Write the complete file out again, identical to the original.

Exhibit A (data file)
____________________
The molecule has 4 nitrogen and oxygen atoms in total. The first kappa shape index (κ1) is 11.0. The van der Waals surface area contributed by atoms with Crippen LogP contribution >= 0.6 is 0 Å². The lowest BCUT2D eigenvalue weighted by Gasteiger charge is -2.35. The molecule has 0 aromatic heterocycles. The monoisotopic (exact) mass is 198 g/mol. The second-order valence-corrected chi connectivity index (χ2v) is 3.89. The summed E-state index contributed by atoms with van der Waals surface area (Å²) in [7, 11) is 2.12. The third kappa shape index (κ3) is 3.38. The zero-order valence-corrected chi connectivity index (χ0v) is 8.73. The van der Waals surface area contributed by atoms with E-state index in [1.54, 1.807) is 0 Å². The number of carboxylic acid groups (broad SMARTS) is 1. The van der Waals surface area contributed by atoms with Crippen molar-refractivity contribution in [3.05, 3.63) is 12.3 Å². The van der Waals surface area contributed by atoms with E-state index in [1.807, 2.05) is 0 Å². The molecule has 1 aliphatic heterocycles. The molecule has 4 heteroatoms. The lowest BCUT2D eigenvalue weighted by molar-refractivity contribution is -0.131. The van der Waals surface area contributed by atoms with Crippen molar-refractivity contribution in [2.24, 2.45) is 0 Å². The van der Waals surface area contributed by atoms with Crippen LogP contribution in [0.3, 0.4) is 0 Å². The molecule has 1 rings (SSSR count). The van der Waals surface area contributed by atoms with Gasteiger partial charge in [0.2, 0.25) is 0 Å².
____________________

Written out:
The molecule has 4 nitrogen and oxygen atoms in total. The first kappa shape index (κ1) is 11.0. The van der Waals surface area contributed by atoms with Crippen LogP contribution >= 0.6 is 0 Å². The lowest BCUT2D eigenvalue weighted by Gasteiger charge is -2.35. The molecule has 0 aromatic heterocycles. The monoisotopic (exact) mass is 198 g/mol. The second-order valence-corrected chi connectivity index (χ2v) is 3.89. The summed E-state index contributed by atoms with van der Waals surface area (Å²) in [7, 11) is 2.12. The third kappa shape index (κ3) is 3.38. The zero-order valence-corrected chi connectivity index (χ0v) is 8.73. The van der Waals surface area contributed by atoms with E-state index in [1.54, 1.807) is 0 Å². The number of carboxylic acid groups (broad SMARTS) is 1. The van der Waals surface area contributed by atoms with Crippen molar-refractivity contribution in [3.05, 3.63) is 12.3 Å². The van der Waals surface area contributed by atoms with E-state index in [1.807, 2.05) is 0 Å². The molecule has 1 aliphatic heterocycles. The molecule has 4 heteroatoms. The lowest BCUT2D eigenvalue weighted by molar-refractivity contribution is -0.131. The van der Waals surface area contributed by atoms with Crippen molar-refractivity contribution in [2.24, 2.45) is 0 Å². The van der Waals surface area contributed by atoms with Crippen LogP contribution in [0.3, 0.4) is 0 Å². The molecule has 1 rings (SSSR count). The van der Waals surface area contributed by atoms with Gasteiger partial charge in [0.2, 0.25) is 0 Å².